I have a very extensive extended family. My mom is the eighth of nine children. All but one have had their own children. Some of those children have also had children (in case you aren’t keeping up, they would be my first cousins once removed). My grandma had two sisters who each have children (my mom’s cousins) who have also had children (someone help me — are they second cousins?).
When we all get together, say for a milestone birthday or a funeral, we walk around with very little idea whether the people we’re rubbing shoulders with are or are not related to us. It probably doesn’t help that our family has a propensity for adopting non-family members as “aunties” and “uncles.”
I know a lot of Chinese families are like this, but sometimes, I think our family takes this to an extreme. Until someone marries someone else we thought was their cousin, but actually, they aren’t related by blood, so it’s still kosher. Okay, maybe I’m exaggerating a little bit.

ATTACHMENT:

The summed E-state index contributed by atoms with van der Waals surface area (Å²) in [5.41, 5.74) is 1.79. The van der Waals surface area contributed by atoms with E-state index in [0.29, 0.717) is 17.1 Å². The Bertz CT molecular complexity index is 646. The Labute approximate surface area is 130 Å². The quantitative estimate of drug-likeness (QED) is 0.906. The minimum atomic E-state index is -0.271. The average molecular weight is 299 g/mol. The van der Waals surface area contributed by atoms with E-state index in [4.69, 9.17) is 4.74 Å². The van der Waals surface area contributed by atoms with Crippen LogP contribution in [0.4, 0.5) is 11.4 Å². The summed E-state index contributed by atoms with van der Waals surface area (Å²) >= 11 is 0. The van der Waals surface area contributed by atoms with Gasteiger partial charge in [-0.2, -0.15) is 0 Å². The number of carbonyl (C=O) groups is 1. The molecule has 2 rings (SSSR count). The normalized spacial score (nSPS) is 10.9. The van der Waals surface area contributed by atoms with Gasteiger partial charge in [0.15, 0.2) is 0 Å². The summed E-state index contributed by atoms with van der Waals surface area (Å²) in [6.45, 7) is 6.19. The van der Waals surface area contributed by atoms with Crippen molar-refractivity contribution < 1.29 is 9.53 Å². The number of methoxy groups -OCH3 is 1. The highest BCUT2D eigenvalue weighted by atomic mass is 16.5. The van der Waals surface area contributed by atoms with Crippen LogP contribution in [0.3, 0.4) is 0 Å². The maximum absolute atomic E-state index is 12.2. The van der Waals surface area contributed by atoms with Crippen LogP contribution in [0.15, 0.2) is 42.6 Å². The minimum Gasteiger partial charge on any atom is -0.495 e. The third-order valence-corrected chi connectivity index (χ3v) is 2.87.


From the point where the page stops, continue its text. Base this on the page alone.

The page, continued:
Anyways, following my coffee-fueled reverie at Insight Coffee Roasters (which I mentioned in my last post), I headed back to my second aunt’s house. Yee Yee Ma, my mom’s second sister, asked me to be back by six so we could go out for dinner at a local Chinese takeout restaurant. I’m normally skeptical about anything labelled “Chinese takeout.” But this place has, like a lot of old-school Cantonese-run Chinese restaurants, two sets of menus — one for non-Chinese guests who want their orange chicken and chow mein, and one for Chinese people in search of an authentic taste of home without the preparation time or dishes to wash.